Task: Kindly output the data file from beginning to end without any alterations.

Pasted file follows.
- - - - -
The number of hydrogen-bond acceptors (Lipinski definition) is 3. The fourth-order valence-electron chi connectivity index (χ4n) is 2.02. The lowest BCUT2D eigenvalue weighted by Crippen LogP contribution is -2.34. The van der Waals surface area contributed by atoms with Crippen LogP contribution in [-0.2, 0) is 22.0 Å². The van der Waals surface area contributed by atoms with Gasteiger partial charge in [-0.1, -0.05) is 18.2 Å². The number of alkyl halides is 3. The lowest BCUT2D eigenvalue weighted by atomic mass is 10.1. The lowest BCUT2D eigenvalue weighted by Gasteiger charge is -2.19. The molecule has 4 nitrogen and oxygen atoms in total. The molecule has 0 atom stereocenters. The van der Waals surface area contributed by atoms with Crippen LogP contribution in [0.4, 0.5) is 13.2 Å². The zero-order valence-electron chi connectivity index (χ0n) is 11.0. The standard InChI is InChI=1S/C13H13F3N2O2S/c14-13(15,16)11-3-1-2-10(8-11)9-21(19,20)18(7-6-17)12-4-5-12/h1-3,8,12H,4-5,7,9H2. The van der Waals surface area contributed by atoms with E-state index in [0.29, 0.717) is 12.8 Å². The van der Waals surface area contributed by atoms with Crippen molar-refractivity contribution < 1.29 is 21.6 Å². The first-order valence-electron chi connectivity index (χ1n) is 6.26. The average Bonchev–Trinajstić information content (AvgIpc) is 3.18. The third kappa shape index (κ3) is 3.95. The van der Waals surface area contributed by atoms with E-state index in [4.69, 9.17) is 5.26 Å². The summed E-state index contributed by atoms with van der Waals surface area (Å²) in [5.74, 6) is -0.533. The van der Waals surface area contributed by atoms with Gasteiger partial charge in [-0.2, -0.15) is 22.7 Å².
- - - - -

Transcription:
The number of hydrogen-bond acceptors (Lipinski definition) is 3. The fourth-order valence-electron chi connectivity index (χ4n) is 2.02. The lowest BCUT2D eigenvalue weighted by Crippen LogP contribution is -2.34. The van der Waals surface area contributed by atoms with Crippen LogP contribution in [-0.2, 0) is 22.0 Å². The van der Waals surface area contributed by atoms with Gasteiger partial charge in [-0.1, -0.05) is 18.2 Å². The number of alkyl halides is 3. The lowest BCUT2D eigenvalue weighted by atomic mass is 10.1. The lowest BCUT2D eigenvalue weighted by Gasteiger charge is -2.19. The molecule has 4 nitrogen and oxygen atoms in total. The molecule has 0 atom stereocenters. The van der Waals surface area contributed by atoms with Crippen LogP contribution in [0.4, 0.5) is 13.2 Å². The zero-order valence-electron chi connectivity index (χ0n) is 11.0. The standard InChI is InChI=1S/C13H13F3N2O2S/c14-13(15,16)11-3-1-2-10(8-11)9-21(19,20)18(7-6-17)12-4-5-12/h1-3,8,12H,4-5,7,9H2. The van der Waals surface area contributed by atoms with E-state index in [0.29, 0.717) is 12.8 Å². The van der Waals surface area contributed by atoms with Crippen molar-refractivity contribution < 1.29 is 21.6 Å². The first-order valence-electron chi connectivity index (χ1n) is 6.26. The average Bonchev–Trinajstić information content (AvgIpc) is 3.18. The third kappa shape index (κ3) is 3.95. The van der Waals surface area contributed by atoms with E-state index in [4.69, 9.17) is 5.26 Å². The summed E-state index contributed by atoms with van der Waals surface area (Å²) in [5.74, 6) is -0.533. The van der Waals surface area contributed by atoms with Gasteiger partial charge in [-0.2, -0.15) is 22.7 Å².